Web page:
In any case, remember, this is a beta binding. Part of the deal is it is a work in progress, and you’re paying for the privilege of being on the test team. The benefit is you will have real input on the outcome and success of this binding, and be first in line for the “final” version.

I know there are a few others out there who have experience with this binding. Love to hear your comments below. Have questions? Fire away.

 

Related articles: Day 1 with TTSVerdict on TTS • Faith required w/TTS

© 2011

 

  • http://www.thompsonpass.com Valdez Telehead

    Thanks Craig. Any thoughts on making the binding more streamlined, like using an under-the-foot cable routing system like the the O1, etc? That might neutralize the over activeness.

    In your pictures it appears the toe assy. does not have a riser, but the heel does?

    I never liked the clunkiness of hard wires versus flexy cables. I would like to see this Teletech binding expanded to allow a locked down heel option.

    This is certainly way ahead of NTN. Hopefully by the 2013/14 season, when I need to replace my current set up, this will be market ready.

  • http://www.earnyourturns.com Dostie

    Can’t comment on streamlining or routing the cable differently. That’s Wasatch Ski’s domain. It IS a beta binding, so you can bet there will be revisions and improvements.

    The reality is, because of where the cable emminates from, it IS an underfoot cable routing. And the heel riser is a few millimeters higher than the toe, but not excessively so. I’d even say it is not noticeable while skiing or skinning.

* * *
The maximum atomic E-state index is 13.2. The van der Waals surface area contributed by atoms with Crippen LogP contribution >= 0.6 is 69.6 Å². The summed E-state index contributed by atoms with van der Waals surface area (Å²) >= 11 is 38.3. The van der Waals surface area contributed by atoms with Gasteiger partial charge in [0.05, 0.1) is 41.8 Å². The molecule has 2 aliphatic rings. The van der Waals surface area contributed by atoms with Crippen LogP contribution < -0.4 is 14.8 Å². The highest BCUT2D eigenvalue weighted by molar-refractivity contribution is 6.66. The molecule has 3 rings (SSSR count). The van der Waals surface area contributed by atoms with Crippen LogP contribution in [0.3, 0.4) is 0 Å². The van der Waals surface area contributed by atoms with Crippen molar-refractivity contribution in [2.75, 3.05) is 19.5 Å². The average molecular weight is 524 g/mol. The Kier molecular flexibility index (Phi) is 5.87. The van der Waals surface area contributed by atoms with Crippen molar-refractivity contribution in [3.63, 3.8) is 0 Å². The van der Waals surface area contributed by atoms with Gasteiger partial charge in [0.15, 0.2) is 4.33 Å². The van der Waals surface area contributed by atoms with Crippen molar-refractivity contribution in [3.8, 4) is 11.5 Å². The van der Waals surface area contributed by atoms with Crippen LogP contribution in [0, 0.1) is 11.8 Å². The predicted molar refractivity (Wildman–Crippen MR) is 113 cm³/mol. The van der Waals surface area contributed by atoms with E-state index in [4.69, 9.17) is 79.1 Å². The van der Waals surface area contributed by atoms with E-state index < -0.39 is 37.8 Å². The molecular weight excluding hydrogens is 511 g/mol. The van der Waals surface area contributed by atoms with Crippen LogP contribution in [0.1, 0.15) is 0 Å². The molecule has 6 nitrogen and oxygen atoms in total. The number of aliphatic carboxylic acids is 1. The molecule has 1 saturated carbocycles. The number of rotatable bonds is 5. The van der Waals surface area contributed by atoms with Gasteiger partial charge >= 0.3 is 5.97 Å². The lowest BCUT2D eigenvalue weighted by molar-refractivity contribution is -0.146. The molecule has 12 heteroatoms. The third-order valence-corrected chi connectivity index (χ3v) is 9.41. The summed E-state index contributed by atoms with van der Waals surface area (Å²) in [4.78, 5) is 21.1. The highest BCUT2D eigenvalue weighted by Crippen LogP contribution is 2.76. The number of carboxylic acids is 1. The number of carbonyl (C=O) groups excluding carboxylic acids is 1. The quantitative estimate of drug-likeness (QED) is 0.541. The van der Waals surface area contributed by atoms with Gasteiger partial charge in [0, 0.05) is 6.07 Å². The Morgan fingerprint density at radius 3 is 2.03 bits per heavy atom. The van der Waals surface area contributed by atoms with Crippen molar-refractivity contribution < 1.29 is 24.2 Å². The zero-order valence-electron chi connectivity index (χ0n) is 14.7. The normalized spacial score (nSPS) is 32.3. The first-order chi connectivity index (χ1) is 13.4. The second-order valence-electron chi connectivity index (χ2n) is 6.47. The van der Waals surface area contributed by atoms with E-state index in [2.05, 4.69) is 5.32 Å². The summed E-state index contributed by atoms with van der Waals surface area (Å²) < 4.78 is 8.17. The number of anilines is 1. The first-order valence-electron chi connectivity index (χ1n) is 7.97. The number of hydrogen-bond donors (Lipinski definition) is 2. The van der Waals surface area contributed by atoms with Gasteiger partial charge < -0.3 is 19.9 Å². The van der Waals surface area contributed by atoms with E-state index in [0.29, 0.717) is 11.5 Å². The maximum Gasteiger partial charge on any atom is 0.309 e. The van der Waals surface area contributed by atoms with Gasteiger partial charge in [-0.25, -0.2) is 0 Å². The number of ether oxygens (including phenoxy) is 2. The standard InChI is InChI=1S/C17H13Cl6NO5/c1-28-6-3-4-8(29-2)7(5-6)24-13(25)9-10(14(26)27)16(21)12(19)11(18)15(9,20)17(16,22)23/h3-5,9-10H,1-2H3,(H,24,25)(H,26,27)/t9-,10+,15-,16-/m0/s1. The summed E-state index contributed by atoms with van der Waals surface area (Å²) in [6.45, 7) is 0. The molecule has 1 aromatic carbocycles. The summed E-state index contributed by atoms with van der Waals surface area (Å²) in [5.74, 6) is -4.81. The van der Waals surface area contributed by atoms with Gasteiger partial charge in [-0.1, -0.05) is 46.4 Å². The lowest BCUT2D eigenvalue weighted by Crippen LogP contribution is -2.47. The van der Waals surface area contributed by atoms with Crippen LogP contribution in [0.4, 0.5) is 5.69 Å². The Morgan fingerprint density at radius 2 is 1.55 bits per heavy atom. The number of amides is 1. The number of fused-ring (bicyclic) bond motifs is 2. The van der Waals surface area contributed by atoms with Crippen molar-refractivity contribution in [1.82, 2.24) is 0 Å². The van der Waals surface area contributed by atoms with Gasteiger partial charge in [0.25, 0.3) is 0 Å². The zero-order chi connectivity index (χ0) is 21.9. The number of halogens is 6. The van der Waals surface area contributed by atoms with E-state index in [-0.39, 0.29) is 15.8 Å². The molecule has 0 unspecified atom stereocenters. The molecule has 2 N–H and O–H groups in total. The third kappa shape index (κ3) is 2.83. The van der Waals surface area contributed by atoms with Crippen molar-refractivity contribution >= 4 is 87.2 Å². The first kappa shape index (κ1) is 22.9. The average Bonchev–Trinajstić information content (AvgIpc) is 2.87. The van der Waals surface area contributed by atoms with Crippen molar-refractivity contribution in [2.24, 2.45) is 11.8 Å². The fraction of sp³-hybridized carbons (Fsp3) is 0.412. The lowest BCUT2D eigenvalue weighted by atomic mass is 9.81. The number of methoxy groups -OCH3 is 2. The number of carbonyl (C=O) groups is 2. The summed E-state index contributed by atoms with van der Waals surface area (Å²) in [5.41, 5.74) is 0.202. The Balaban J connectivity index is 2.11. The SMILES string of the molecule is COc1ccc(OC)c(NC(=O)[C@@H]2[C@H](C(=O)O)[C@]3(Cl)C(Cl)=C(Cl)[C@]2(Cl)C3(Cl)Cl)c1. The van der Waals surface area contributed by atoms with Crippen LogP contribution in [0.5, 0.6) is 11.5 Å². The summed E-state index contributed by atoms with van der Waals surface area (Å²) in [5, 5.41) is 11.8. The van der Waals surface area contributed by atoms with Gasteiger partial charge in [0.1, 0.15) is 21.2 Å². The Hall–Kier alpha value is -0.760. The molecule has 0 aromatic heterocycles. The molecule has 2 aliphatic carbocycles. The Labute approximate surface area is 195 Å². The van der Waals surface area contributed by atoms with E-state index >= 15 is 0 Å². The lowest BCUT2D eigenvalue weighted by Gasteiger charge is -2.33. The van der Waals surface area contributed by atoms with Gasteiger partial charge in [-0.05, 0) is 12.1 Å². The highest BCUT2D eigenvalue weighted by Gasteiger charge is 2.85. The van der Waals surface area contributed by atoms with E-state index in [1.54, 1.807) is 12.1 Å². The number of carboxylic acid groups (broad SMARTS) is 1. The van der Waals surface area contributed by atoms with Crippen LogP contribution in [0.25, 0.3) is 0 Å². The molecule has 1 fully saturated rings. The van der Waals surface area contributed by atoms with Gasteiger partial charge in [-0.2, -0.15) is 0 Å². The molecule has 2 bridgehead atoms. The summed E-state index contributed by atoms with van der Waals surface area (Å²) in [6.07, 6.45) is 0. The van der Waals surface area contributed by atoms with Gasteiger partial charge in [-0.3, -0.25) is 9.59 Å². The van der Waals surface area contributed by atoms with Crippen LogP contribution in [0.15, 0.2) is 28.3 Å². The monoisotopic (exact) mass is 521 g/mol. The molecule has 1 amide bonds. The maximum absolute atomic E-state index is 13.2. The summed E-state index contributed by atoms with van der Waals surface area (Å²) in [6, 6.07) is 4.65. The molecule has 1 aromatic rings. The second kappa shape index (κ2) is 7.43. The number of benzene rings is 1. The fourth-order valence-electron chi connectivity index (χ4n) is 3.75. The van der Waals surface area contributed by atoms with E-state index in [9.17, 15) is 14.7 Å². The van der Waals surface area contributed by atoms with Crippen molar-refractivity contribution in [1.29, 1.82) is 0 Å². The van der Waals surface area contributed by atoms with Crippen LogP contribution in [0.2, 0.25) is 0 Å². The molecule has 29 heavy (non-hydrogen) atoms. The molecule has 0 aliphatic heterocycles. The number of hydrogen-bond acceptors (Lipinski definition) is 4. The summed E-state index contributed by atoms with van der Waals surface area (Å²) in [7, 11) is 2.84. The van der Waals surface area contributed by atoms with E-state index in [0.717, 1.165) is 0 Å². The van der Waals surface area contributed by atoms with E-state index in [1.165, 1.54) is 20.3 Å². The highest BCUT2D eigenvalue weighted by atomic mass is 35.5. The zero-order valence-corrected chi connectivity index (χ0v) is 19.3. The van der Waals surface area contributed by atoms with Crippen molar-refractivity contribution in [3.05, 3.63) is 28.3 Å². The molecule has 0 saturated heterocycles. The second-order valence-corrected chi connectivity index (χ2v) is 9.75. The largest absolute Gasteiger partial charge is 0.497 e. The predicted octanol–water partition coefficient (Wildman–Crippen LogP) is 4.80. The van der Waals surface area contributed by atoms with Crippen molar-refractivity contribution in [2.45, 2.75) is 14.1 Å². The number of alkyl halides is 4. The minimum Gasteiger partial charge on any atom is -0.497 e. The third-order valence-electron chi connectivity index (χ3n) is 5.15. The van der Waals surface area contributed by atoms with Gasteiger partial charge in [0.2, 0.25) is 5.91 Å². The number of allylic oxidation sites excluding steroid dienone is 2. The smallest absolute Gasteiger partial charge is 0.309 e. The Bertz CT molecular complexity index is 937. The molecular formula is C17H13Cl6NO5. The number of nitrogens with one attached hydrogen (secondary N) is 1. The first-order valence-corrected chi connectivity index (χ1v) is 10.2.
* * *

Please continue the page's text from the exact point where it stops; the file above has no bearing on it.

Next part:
As for over activeness, that is mostly a matter of what you’re used to. Did a side-by-side with Axl and have independent corroboration on how active it is, but you’ll have to wait for a future post for more details on that. I’ll just say my initial estimate wasn’t far off.

  • http://www.wasatchski.com Tele Mark

    Craig, thank you for the thorough and detailed review, I found it well written with some good technical insight. I primarily ski the TTS system with F3 boots which work well for touring due to their flexible cuff and light weight, however when I go to a resort I use TX boots as they match the system well in terms of DH performance.

    Everyone who demoed the system at OR using TX pros came away with the same observation you made about too much forward lean. Two of the skiers mentioned when they ski the boots in NTN bindings they will leave the boots in walk mode and also leave the top buckle loose (not undone) to compensate for the amount of forward lean the boots have.